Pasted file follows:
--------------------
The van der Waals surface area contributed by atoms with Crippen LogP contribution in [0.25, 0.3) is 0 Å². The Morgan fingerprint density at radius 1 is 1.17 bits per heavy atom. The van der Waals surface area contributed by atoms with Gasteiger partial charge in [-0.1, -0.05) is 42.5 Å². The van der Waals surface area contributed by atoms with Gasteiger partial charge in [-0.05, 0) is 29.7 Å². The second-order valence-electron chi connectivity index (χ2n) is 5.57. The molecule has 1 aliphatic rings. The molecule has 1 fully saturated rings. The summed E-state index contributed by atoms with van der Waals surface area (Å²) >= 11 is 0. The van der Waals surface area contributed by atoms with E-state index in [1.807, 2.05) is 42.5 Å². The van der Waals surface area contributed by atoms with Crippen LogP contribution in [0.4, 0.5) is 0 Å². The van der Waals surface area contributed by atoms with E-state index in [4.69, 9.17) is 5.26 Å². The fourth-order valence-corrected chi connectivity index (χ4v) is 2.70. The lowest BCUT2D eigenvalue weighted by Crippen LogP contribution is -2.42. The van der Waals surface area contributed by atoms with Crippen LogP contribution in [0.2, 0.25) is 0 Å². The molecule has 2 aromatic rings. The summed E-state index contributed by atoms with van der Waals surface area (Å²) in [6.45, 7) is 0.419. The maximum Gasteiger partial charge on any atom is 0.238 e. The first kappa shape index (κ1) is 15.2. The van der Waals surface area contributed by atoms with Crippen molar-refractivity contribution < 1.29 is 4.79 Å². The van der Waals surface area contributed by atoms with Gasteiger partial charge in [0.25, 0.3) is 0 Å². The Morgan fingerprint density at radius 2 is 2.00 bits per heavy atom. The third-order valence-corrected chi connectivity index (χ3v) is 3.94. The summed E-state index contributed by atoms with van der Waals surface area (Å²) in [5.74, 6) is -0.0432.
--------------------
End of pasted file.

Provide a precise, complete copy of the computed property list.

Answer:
The van der Waals surface area contributed by atoms with Crippen LogP contribution in [0.25, 0.3) is 0 Å². The Morgan fingerprint density at radius 1 is 1.17 bits per heavy atom. The van der Waals surface area contributed by atoms with Gasteiger partial charge in [-0.1, -0.05) is 42.5 Å². The van der Waals surface area contributed by atoms with Gasteiger partial charge in [-0.05, 0) is 29.7 Å². The second-order valence-electron chi connectivity index (χ2n) is 5.57. The molecule has 1 aliphatic rings. The molecule has 1 fully saturated rings. The summed E-state index contributed by atoms with van der Waals surface area (Å²) >= 11 is 0. The van der Waals surface area contributed by atoms with E-state index in [1.807, 2.05) is 42.5 Å². The van der Waals surface area contributed by atoms with Crippen LogP contribution in [0.4, 0.5) is 0 Å². The van der Waals surface area contributed by atoms with E-state index in [4.69, 9.17) is 5.26 Å². The fourth-order valence-corrected chi connectivity index (χ4v) is 2.70. The lowest BCUT2D eigenvalue weighted by Crippen LogP contribution is -2.42. The van der Waals surface area contributed by atoms with Crippen LogP contribution in [0.2, 0.25) is 0 Å². The molecule has 2 aromatic rings. The summed E-state index contributed by atoms with van der Waals surface area (Å²) in [6.45, 7) is 0.419. The maximum Gasteiger partial charge on any atom is 0.238 e. The first kappa shape index (κ1) is 15.2. The van der Waals surface area contributed by atoms with Crippen molar-refractivity contribution < 1.29 is 4.79 Å². The van der Waals surface area contributed by atoms with Gasteiger partial charge in [0.25, 0.3) is 0 Å². The Morgan fingerprint density at radius 2 is 2.00 bits per heavy atom. The third-order valence-corrected chi connectivity index (χ3v) is 3.94. The summed E-state index contributed by atoms with van der Waals surface area (Å²) in [5.74, 6) is -0.0432.